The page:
Biophotonics Laboratory, Indian Institute of Technology, India
Akash Arya obtained his B.E. Degree in Electronics and communication engineering, and M.Tech (Nanoscience & Technology) degree from Pondicherry University. Currently, he is a senior Research scholar at Biophotonics Laboratory at Indian Institute of Technology (IIT) Patna. His current Research interests are (i) synthesizing different kinds of nanoplasmonic structures using different wet chemistry methods for biosensing and drug delivery applications and (ii) fabricating novel nanoplasmonic-photonic hybrid biosensors and demonstrating the detection and sizing of single protein molecules using the developed biosensors.
Development of drug delivery system (DDS) plays a vital role in the field of biomedicine and healthcare, where maximum therapeutic effect and minimum undesirable side effect is the key of success for ideal DDS. Various methods of DDS using nanoparticles, microspheres and hydrogels are commercially available to treat diverse diseases ranging from cancer to fungal infection and to muscular degeneration. Among nanoparticles, gold nanoparticles demonstrate special advantages in this field due to their unique properties, small size and high surface area-tovolume ratio. These particles have been widely used in various biomedical applications and drug delivery systems due to their inert nature, stability, high dispersity, non-cytotoxicity and biocompatibility.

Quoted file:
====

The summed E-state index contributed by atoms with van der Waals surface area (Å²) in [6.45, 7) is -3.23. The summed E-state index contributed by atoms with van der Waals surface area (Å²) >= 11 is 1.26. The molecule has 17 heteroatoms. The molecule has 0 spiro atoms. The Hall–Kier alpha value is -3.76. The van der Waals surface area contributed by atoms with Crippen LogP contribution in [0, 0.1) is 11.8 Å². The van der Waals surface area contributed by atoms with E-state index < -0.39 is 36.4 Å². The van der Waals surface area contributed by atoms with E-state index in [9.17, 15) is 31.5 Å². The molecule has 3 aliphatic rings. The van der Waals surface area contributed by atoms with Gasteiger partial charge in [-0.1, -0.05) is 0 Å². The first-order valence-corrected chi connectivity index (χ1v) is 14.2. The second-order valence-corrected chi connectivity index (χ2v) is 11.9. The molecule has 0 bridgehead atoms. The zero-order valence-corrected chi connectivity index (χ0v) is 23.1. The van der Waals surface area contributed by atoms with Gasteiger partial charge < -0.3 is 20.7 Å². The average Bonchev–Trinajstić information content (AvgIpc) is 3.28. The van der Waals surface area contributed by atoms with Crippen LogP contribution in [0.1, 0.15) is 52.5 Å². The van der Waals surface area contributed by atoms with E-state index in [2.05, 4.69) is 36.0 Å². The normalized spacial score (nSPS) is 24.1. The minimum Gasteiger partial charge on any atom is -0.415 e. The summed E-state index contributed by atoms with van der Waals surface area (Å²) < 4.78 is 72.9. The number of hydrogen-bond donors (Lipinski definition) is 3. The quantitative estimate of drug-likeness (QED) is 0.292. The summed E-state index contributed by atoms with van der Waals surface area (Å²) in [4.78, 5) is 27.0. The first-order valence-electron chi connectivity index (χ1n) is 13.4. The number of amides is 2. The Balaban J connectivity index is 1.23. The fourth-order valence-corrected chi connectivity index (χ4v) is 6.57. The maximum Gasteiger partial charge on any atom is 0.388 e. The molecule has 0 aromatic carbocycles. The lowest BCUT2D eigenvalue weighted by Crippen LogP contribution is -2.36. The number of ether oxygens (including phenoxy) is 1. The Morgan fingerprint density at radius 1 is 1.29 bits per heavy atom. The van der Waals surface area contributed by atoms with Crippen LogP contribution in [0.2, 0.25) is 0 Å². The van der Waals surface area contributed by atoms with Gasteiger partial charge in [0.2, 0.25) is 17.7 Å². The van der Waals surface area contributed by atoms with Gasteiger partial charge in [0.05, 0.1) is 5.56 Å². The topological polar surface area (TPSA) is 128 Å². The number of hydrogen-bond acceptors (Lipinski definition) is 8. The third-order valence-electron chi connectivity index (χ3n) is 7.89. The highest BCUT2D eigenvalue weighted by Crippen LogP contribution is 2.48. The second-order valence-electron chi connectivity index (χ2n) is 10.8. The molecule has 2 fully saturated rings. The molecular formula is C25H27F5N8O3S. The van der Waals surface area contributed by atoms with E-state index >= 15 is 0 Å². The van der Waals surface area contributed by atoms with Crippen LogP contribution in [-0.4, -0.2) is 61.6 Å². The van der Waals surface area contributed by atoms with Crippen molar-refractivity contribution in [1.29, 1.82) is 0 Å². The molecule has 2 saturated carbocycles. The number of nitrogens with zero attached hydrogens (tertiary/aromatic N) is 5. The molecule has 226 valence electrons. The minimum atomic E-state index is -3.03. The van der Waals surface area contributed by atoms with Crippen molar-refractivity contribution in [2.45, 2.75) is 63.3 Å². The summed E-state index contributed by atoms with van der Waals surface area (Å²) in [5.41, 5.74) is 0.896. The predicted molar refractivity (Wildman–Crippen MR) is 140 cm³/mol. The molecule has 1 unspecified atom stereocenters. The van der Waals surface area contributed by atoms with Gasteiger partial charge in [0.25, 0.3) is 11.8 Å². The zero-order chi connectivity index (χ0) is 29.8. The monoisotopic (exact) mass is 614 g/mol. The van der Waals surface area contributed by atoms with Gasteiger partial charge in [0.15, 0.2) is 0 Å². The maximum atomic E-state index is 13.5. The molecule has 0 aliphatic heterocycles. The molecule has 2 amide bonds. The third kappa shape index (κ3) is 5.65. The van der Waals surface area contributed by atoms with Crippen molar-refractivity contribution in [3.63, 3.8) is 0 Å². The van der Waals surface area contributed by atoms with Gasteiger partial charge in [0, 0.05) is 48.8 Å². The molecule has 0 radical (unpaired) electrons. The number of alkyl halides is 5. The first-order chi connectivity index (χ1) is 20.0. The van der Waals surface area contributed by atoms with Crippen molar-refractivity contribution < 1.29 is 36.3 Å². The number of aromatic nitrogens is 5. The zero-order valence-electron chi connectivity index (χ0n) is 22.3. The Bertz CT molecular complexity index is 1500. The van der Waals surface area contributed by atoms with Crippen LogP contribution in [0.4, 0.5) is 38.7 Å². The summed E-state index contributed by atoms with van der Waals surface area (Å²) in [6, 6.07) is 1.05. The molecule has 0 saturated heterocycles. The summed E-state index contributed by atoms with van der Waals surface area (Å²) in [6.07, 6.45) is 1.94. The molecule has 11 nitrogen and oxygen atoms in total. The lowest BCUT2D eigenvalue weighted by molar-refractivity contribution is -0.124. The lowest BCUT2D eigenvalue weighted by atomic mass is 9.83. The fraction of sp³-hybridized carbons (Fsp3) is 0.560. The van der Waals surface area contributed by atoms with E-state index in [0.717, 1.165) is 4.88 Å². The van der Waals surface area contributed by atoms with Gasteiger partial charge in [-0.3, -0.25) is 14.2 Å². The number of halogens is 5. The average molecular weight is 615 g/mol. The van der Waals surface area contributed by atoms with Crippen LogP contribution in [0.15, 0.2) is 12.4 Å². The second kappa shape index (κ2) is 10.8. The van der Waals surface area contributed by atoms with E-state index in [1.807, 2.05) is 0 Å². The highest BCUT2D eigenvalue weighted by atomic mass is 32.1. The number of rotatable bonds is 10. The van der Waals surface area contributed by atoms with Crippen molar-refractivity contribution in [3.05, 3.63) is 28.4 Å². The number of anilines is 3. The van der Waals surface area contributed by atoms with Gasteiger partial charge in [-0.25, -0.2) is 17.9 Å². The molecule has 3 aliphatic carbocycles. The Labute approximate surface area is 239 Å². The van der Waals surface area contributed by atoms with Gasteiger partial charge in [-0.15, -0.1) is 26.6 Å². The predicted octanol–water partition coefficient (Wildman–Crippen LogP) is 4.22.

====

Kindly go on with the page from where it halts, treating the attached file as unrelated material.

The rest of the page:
On the other hand, Researchers have been using the gold nanoparticles for fabricating nanoplasmonic-whispering gallery mode hybrid microresonators [2,3] and surface enhanced Raman scattering (SERS) based biosensors  for the real-time detection of single protein molecules at their natural state. This detection would be extremely useful for predicting dangerous diseases such as cancers at very early stage. A few years back, gold nanostars are found to be efficient for biosensing, photothermal therapy and drug delivery applications. A few wet chemistry methods existing in the literature for synthesizing the nanostars in one step. However, the yield of the nanostars are found be very low (40-45%). In contrast to this, recently we have successfully synthesized the surfactant-free gold nanostars in one-step, using a novel wet chemistry method . In contrast to the existing reports, these nanostructures have longer and sharper spikes in all directions. From scanning electron microscopic images, the estimated yield of the nanostars was more than 95%. Details of synthesis and characterization of star shaped gold nanostructures, and usefulness of these nanostars in biosensing, photothermal therapy and drug delivery applications would be explained in detail with the help of numerical simulations based on finite element method at Nanodelivery 2017.